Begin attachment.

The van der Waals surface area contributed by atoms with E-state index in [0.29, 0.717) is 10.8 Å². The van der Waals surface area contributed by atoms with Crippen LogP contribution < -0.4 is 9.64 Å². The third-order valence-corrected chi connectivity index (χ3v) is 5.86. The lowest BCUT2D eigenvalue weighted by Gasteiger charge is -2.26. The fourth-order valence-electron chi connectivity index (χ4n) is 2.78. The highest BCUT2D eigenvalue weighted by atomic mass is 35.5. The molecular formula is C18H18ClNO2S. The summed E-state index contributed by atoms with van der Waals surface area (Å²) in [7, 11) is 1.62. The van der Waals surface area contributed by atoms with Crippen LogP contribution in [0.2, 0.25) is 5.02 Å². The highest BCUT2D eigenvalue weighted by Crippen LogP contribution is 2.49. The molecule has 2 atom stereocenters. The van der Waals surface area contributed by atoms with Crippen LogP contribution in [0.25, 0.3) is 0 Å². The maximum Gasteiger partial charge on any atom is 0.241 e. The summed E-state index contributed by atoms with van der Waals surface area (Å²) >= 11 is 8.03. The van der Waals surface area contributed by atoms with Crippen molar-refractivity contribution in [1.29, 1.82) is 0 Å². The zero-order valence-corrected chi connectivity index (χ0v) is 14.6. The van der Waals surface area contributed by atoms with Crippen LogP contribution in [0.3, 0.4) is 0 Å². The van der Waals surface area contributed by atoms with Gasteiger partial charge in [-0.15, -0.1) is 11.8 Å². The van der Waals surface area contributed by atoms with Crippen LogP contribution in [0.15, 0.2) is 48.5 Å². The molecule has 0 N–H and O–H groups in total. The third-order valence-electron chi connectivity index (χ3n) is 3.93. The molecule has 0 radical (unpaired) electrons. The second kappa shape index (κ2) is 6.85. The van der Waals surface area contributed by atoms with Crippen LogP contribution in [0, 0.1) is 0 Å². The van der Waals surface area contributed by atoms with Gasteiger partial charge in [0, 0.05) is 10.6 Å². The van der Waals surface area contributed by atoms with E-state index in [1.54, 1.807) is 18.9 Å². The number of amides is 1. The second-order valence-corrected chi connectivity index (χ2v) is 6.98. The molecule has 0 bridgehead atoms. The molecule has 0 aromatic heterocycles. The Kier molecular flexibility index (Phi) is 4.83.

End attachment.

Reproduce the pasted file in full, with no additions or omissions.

The van der Waals surface area contributed by atoms with E-state index in [0.29, 0.717) is 10.8 Å². The van der Waals surface area contributed by atoms with Crippen LogP contribution < -0.4 is 9.64 Å². The third-order valence-corrected chi connectivity index (χ3v) is 5.86. The lowest BCUT2D eigenvalue weighted by Gasteiger charge is -2.26. The fourth-order valence-electron chi connectivity index (χ4n) is 2.78. The highest BCUT2D eigenvalue weighted by atomic mass is 35.5. The molecular formula is C18H18ClNO2S. The summed E-state index contributed by atoms with van der Waals surface area (Å²) in [7, 11) is 1.62. The van der Waals surface area contributed by atoms with Crippen LogP contribution in [0.2, 0.25) is 5.02 Å². The highest BCUT2D eigenvalue weighted by Crippen LogP contribution is 2.49. The molecule has 2 atom stereocenters. The van der Waals surface area contributed by atoms with Crippen LogP contribution in [0.25, 0.3) is 0 Å². The maximum Gasteiger partial charge on any atom is 0.241 e. The summed E-state index contributed by atoms with van der Waals surface area (Å²) >= 11 is 8.03. The van der Waals surface area contributed by atoms with Crippen molar-refractivity contribution in [1.29, 1.82) is 0 Å². The zero-order valence-corrected chi connectivity index (χ0v) is 14.6. The van der Waals surface area contributed by atoms with Crippen LogP contribution in [0.3, 0.4) is 0 Å². The van der Waals surface area contributed by atoms with Gasteiger partial charge in [-0.15, -0.1) is 11.8 Å². The van der Waals surface area contributed by atoms with Crippen LogP contribution in [0.15, 0.2) is 48.5 Å². The molecule has 0 N–H and O–H groups in total. The third-order valence-electron chi connectivity index (χ3n) is 3.93. The molecule has 0 radical (unpaired) electrons. The second kappa shape index (κ2) is 6.85. The van der Waals surface area contributed by atoms with Crippen LogP contribution in [0, 0.1) is 0 Å². The van der Waals surface area contributed by atoms with Gasteiger partial charge in [0, 0.05) is 10.6 Å². The van der Waals surface area contributed by atoms with E-state index in [1.54, 1.807) is 18.9 Å². The number of amides is 1. The second-order valence-corrected chi connectivity index (χ2v) is 6.98. The molecule has 0 bridgehead atoms. The molecule has 0 aromatic heterocycles. The Kier molecular flexibility index (Phi) is 4.83.